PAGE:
The H9, pog and RE20 space echo are used to ticken up Hannah’s vocals live and in the studio. The warbly sound the space echo creates is very good to give that little bit of an edge to clean sounds. Because it’s not midi synced, it also creates some little differences in timing that can be very good to create a groove on a synth or a drumloop.

Next to, and midi synced to, Jonas setup you’ll find a little synth corner. This is the live and studio set-up of Jan. It consists of another Prophet 08. The second version with keys this time. The stereo output of this synth goes through the big sky reverb and the timeline delay. This is the prophet synth that gets used the most in the studio at the moment. The stereo panning really is something else. Above the prophet is the Model D version of Behringer, this little mono synth primarily gets used as the live bass synth.

On the left and right side from the computer desk there are some more little toys we only use in the studio. If we ever need some sounds from these sources we sample them into a multisample library to use in Stefanie’s ableton template. On the right side you’ll find our beloved Korg Trinity. An old synth full of cheesy pad and lead sounds that were used on lots of early electronic stuff back in the late 90’s, early 2000. We love those quirky sounds and the trinity gets used often to start a new idea. On the left side of the desk you’ll find a guitar amp and cabinet (Peavey) for recording some guitars or amping some stuff out of ableton. Most of the demo vocals also get recorded in this little corner. Sometimes we use these vocals on the final mix, but often we do a clean recording in the vocal booth next to our studio. For vocals we mainly use the d:facto 4018, this one also is the main microphone for our live shows. Lately we’ve been experimenting with a warm audio U87 clone and bthe old sm58 still gets some love for backings. Lastly you’ll find some guitar pedals and even a copycat tape delay laying around for creating some lovely atmospheres if we’re in the mood for some experimental stuff.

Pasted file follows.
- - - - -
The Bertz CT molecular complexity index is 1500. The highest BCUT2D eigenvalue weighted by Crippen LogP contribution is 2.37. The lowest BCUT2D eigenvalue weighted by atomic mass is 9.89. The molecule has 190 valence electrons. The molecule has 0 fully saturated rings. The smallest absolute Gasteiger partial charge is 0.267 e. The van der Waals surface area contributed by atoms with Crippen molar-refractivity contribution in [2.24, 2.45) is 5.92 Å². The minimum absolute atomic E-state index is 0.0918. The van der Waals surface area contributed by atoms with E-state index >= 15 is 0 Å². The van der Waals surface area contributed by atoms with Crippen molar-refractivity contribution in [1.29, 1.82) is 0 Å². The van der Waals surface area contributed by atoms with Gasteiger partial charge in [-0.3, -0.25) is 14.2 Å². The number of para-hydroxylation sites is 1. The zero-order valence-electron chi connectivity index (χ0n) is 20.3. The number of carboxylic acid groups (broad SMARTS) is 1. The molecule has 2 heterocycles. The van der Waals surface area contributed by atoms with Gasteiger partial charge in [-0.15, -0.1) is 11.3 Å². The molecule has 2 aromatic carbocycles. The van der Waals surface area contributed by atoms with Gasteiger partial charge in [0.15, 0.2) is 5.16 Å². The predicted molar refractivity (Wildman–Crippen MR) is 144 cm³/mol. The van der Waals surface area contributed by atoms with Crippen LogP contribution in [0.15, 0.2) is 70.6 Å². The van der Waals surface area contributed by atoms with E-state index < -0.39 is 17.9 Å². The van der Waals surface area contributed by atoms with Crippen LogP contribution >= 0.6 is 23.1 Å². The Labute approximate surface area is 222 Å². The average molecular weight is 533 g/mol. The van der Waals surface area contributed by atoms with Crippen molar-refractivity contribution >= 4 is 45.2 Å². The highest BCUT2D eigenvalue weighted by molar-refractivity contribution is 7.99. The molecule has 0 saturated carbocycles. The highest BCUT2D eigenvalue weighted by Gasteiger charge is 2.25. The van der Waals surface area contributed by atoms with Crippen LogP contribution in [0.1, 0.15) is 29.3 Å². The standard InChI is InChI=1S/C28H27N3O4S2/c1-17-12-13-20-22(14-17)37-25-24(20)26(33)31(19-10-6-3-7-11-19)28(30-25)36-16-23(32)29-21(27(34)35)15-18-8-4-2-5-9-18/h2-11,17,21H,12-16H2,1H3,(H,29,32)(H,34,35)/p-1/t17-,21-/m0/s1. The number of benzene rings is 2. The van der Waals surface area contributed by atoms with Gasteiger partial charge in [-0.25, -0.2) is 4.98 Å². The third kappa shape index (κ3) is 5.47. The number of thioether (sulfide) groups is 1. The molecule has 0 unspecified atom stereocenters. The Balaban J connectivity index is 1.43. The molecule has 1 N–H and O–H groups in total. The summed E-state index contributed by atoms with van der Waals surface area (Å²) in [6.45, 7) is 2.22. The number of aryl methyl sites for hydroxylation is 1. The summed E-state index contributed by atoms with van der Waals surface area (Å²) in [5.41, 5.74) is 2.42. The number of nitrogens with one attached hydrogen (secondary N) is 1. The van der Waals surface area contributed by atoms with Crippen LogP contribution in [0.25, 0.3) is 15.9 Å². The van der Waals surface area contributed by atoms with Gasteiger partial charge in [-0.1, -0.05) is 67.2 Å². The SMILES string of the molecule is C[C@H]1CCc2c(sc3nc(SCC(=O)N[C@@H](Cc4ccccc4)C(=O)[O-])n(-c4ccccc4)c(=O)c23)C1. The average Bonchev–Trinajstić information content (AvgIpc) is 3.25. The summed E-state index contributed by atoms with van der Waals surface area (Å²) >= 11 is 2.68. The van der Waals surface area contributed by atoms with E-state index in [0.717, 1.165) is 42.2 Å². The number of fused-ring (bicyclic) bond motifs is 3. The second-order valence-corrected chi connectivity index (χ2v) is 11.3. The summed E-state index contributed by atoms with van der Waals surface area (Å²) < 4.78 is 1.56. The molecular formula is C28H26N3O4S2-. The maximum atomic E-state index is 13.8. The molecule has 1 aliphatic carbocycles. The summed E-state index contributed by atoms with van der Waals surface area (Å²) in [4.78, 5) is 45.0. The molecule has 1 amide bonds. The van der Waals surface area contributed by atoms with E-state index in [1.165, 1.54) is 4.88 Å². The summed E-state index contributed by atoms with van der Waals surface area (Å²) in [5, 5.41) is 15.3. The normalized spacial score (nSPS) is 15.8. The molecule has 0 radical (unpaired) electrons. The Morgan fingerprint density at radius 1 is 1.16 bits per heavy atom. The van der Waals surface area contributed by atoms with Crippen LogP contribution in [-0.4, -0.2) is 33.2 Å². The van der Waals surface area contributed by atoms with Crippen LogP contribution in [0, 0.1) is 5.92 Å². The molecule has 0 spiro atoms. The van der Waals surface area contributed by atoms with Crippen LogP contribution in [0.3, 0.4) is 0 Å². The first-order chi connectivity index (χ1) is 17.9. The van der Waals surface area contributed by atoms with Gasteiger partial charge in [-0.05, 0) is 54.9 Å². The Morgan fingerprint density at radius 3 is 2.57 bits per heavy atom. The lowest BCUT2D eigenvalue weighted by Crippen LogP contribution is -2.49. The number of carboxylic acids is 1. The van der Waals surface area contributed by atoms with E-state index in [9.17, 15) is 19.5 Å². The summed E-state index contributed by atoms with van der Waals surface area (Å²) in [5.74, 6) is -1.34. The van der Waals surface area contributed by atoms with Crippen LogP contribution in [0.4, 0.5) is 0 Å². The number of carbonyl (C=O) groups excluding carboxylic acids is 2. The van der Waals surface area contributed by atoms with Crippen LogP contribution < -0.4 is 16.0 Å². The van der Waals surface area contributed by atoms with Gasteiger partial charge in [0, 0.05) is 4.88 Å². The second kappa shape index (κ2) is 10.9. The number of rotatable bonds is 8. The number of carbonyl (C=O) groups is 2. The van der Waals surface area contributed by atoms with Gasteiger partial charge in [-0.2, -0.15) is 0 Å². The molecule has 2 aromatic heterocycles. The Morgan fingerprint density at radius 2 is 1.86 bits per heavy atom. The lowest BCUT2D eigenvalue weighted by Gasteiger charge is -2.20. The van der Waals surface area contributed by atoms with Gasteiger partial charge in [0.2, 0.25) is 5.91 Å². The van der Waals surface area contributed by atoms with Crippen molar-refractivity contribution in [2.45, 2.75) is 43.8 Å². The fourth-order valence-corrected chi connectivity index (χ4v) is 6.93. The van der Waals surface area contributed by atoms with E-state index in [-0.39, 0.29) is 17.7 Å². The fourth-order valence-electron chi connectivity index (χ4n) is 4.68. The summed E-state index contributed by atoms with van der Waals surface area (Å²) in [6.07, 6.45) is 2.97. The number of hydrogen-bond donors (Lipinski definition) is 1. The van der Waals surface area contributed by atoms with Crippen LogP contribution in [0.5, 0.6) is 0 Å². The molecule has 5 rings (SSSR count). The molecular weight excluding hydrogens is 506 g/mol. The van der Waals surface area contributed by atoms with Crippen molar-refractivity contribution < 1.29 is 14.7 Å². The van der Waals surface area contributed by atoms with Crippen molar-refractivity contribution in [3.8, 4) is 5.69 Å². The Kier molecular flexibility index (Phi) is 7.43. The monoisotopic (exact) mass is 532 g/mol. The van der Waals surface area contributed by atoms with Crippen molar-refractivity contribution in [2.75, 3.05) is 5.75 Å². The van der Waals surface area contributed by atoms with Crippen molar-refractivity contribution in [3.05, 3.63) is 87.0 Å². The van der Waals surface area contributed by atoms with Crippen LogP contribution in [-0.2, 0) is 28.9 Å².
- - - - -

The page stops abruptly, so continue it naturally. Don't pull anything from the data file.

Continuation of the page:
All this gear plus our beloved fabfilter plugins and the amazing omnisphere give us ample possibilities to make and perform music the way we like it. We love our little studio. If you’ve got some questions, don’t hesitate to contact us.